SATURDAY MORNING EDITORIAL — It’s getting harder for seniors to keep driving. Governments are making it so.
There are signs of concern for fairness in the system, however. As of Monday of this week, for example, Ontario drivers aged 80 or older will have to take a vision test, a driver record review, an improved in-class group education session, and two short in-class screening exercises.
Previously, they had to have their driving records reviewed, attend a group education session and take a written test. If necessary, a road test was next. They’ll still have to undergo the new procedure every two years.
Some say it could have been worse. The province was reportedly considering an “intrusive” computer-based testing program.
CARP, short for Canadian Association of Retired Persons, supports the Ontario changes but has been calling on the province to end outdated licensing protocols it feels unfairly target older drivers.
It wants government to focus on driver improvement programs and ways of increasing safety for all drivers, not just older ones.
CARP makes a good case. Subjecting seniors to automatic licence reviews based on their age is quite simply ageism. Young drivers don’t have to go through the same thing despite the fact statistics show their demographic is responsible for a high percentage of automobile accidents.
In B.C., drivers over 80 don’t have to have a road test but they do need to have a medical exam done to test cognitive and physical ability. The B.C. branch of CARP says that’s is too arbitrary — family physicians are already legally obligated to report patients’ medical problems that might affect driving abilities.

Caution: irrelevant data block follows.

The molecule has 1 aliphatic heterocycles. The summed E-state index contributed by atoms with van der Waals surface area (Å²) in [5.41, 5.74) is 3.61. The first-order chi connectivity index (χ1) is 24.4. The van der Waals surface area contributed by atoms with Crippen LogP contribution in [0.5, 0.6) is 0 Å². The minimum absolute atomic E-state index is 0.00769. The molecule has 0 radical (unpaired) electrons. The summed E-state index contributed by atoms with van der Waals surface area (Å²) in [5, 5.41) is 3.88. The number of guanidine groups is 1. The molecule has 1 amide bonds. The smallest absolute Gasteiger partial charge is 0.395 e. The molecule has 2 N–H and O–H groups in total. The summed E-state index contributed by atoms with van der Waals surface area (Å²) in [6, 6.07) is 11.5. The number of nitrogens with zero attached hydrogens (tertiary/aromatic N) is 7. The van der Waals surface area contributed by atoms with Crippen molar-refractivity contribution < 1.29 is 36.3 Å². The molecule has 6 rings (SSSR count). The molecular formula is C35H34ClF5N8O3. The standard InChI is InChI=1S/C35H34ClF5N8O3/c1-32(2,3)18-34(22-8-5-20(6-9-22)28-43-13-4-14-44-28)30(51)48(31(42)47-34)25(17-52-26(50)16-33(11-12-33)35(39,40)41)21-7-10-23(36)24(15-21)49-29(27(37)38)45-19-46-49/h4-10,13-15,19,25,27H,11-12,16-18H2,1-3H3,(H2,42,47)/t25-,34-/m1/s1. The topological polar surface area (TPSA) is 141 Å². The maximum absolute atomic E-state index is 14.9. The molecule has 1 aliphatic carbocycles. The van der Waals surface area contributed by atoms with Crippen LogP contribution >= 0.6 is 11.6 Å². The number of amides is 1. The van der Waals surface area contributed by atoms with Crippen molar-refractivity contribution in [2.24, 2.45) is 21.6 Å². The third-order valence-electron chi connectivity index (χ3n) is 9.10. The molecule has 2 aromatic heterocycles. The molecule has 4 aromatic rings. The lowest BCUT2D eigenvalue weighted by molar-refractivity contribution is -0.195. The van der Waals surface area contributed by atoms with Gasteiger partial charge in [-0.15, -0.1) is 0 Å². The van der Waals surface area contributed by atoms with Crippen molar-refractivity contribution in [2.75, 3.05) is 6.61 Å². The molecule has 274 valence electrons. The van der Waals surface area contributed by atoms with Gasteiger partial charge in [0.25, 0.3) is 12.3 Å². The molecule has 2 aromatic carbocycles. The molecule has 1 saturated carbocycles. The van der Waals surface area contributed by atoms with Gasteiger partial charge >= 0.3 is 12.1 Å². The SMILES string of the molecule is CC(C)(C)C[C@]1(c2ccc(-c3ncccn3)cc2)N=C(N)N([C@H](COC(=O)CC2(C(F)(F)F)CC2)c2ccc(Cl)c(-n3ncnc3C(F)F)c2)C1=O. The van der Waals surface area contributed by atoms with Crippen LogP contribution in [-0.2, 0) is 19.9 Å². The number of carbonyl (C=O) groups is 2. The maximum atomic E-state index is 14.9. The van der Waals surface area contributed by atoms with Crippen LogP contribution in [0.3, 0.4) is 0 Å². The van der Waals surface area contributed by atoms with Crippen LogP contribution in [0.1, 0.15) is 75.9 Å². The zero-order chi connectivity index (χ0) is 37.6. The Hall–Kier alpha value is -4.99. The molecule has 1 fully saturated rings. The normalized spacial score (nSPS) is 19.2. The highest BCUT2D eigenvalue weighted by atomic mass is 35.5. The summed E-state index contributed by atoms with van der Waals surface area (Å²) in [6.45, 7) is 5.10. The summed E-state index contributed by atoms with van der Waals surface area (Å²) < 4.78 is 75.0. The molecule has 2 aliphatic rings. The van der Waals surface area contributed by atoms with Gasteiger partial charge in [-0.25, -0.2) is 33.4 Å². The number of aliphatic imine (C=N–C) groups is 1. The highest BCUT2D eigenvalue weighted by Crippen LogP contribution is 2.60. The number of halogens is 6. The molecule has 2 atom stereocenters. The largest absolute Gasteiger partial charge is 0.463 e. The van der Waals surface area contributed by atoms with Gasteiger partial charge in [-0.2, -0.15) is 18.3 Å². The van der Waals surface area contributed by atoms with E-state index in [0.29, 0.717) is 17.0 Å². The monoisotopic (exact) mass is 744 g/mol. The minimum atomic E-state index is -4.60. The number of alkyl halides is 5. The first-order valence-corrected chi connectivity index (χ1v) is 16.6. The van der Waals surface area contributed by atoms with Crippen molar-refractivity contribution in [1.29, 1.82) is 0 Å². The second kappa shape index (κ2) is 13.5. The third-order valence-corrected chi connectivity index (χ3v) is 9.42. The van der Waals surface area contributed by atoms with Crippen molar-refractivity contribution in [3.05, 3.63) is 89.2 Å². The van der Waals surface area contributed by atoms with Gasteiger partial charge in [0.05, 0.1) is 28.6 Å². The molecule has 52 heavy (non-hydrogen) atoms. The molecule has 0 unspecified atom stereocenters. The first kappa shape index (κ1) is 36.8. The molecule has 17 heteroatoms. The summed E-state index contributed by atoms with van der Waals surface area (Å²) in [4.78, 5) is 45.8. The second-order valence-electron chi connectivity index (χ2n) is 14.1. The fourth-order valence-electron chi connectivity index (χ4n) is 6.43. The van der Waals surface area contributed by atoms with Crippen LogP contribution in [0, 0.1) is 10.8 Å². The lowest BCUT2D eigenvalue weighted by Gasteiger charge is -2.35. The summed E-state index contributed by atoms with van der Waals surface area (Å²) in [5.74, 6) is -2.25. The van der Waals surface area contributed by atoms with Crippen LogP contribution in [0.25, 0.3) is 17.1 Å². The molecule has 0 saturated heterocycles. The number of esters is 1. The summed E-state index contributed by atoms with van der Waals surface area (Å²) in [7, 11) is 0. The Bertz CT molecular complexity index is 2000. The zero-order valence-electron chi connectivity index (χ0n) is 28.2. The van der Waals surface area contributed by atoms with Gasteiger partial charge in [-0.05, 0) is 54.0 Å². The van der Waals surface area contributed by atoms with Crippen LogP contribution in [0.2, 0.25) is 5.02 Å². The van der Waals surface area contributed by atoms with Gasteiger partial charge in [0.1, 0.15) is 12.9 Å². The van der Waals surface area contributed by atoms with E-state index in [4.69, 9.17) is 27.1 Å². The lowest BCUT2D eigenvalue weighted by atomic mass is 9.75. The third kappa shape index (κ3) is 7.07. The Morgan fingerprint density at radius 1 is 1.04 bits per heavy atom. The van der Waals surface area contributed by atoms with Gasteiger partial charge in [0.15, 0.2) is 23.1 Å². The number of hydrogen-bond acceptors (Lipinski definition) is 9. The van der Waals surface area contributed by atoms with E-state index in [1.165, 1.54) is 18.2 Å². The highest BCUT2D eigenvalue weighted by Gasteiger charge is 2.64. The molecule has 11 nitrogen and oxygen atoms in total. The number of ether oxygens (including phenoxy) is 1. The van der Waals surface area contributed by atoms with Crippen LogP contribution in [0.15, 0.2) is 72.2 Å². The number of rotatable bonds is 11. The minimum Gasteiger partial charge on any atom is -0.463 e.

B.C.’s rules for driving seniors have been adjusted based partly on seniors’ supposed aversion to computer testing.
Yet the younger public seems supportive of setting special rules for older seniors. Just this month a public opinion poll commissioned by the B.C. Automobile Association found that almost three-quarters of respondents worried about the safety of senior drivers, and almost half didn’t know how to raise the question of driving safety with their older family members.
Those who defend making driver harder for seniors point to an aging population that is keeping more seniors than ever on the road.
The answer is this: by all means, make sure seniors have the necessary capabilities to continue driving but level the playing field for all ages. Safety concerns should extend to all drivers — young, old or in between.